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SINGAPORE — President Donald Trump is rolling the dice as he walks into a historic meeting with North Korean leader Kim Jong Un here Tuesday: He could either show his peace-through-strength model can work on a notorious dictator — or he could fall flat on his face on the world stage.
The odds are he’ll land somewhere in between.
The summit between “The Donald” and “Little Rocket Man” — the nickname Trump gave the nuclear-armed Kim in more bellicose times — could result in anything from a propaganda tool for the North Korean leader to the start of a long-term process that could see the denuclearization of the Korean Peninsula, a formal end to the war between the North and South, and even the removal of U.S. troops from the region.
So there’s a lot at stake.
And that may help explain why Trump has simultaneously tightened carrot-and-stick pressure on Kim while starting to lower expectations for what the first meeting can realistically produce.
“I think the minimum would be a relationship,” Trump said of what he hopes to get out of his sit-down with Kim. “We’d start at least a dialogue.”
The White House said Monday that talks “have moved more quickly than expected” and that Trump will hold a series of meetings with Kim — and a press conference — before departing Singapore earlier than expected on Tuesday.
And yet Trump is also subtly rattling his saber, trying to convince Kim that his hold on power will be more secure if North Korea is cutting deals with the West than if it remains isolated and continues to develop a nuclear program that is viewed as a threat to both the U.S. and American allies.
This summit is a “one-time shot” for Kim to begin a diplomatic process, Trump said Saturday.
“I feel that Kim Jong Un wants to do something great for his people, and he has that opportunity,” Trump said. “He won’t have that opportunity again. It’s never going to be there.”
The choice facing Kim is whether to give up his nuclear capabilities in exchange for sanctions relief and possibly other concessions from the U.S. or stay on his current course and risk possible U.S. military action against his regime.
The basic formula for a deal has existed for decades, but North Korea has reneged on past nonproliferation agreements. Now, the question is whether Kim wants to — and can — break from the past.
“It could conceivably work,” said one Obama administration foreign policy aide. “It is unlikely, but possible, that Kim is prepared to move in a dramatically different direction. And making him face the fundamental question squarely is the right strategy.”
The “best barometer” for Kim’s seriousness, this person said, is his “level of specificity” he offers in terms of the timing and sequence of steps forward. “The less detailed he is, the more likely this is a new version of the same old playbook.”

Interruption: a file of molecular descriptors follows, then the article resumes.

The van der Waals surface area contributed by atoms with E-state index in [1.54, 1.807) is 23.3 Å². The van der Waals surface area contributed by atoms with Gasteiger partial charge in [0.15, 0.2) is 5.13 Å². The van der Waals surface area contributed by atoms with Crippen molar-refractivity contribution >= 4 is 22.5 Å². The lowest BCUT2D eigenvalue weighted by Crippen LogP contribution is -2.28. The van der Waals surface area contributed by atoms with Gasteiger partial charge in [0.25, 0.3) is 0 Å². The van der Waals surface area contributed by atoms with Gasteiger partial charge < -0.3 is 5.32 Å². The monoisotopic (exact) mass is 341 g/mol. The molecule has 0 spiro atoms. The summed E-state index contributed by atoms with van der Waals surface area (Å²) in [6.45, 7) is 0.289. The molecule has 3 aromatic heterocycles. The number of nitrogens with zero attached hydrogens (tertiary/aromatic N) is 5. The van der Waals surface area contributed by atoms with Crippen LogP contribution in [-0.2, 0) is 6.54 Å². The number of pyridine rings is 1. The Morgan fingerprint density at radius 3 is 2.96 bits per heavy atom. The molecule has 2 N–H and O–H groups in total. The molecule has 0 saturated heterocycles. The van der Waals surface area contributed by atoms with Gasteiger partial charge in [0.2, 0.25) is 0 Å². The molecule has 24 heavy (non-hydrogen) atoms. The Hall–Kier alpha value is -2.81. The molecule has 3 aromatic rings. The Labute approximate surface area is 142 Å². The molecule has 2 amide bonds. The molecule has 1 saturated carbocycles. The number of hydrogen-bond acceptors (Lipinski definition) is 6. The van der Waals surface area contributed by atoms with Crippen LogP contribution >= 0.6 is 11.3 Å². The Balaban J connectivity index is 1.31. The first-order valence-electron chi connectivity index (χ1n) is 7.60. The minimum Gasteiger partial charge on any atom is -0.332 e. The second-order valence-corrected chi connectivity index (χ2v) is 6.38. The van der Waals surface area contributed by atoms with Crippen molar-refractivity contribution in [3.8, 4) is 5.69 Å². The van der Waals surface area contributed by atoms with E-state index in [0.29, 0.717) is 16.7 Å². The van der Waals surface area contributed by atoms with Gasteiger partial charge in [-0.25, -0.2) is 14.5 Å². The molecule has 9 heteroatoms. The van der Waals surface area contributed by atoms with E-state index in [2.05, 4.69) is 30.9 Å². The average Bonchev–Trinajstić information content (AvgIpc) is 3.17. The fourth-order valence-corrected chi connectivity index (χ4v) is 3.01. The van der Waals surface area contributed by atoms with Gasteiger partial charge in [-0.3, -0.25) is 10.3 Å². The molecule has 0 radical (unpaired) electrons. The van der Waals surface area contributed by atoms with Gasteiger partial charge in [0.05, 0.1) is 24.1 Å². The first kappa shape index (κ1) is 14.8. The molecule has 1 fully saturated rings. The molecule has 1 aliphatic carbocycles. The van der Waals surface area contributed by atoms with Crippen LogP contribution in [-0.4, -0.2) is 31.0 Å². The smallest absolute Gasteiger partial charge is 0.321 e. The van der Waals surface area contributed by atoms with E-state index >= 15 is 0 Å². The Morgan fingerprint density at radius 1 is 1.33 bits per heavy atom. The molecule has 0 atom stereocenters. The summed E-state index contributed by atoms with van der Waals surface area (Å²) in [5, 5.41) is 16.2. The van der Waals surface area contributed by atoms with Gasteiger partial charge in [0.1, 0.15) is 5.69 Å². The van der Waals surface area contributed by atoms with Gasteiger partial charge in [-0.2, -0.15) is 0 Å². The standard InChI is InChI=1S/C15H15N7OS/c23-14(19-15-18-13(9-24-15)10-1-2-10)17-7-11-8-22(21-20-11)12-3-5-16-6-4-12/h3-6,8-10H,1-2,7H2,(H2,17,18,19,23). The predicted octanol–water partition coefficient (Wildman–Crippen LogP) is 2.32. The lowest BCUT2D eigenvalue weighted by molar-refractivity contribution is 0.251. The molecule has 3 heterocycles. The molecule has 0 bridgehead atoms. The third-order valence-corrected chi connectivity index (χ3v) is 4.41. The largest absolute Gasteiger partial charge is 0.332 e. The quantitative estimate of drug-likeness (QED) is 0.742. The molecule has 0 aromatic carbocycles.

It was the threat of American force that got Libyan Leader Moammar Gadhafi to give up his nuclear program during President George W. Bush’s administration. National security adviser John Bolton and Vice President Mike Pence infuriated Pyongyang by referring to the “Libya model” of American diplomacy because Gadhafi ended up dead within a decade.
The North Koreans’ response to the remarks — including an attack on Pence — helped push Trump toward canceling the summit before he put it back on the table.
The other model that Kim will surely consider is the U.S. nuclear deal with Iran. That was cut by President Barack Obama, and Trump withdrew from it.
Vali Nasr, the dean of Johns Hopkins University’s School for Advanced International Studies, said Trump will have to “manage a few obstacles” — including convincing Kim that the U.S. won’t renege on a deal like it did on the Iran pact.
Trump will also have to ride herd on Bolton and other foreign policy aides who “can kill any progress during the process phase,” and manage a relationship with Kim, Nasr said. That may be a lot to expect from a president who has little diplomatic experience and who is giving Kim a meeting at the front end — rather than the back end — of the negotiating process.
“We would like to have Kim turn from a despot to a benevolent leader,” said Ellen Tauscher, who was the State Department’s undersecretary for arms control at the start of the Obama administration. “But we’re going about this in a completely unconventional way without any real preparation — and frankly, we’re doing it backwards.”
She said she’s worried about Trump’s boast that he’ll know immediately whether he can come to an agreement with Kim.
“This isn’t about the pheromones and in that 10 seconds they lock eyes that he can decide whether or not they can negotiate something,” she said. “That is a fantasy. And, frankly, it’s an embarrassing tell to how little he knows.”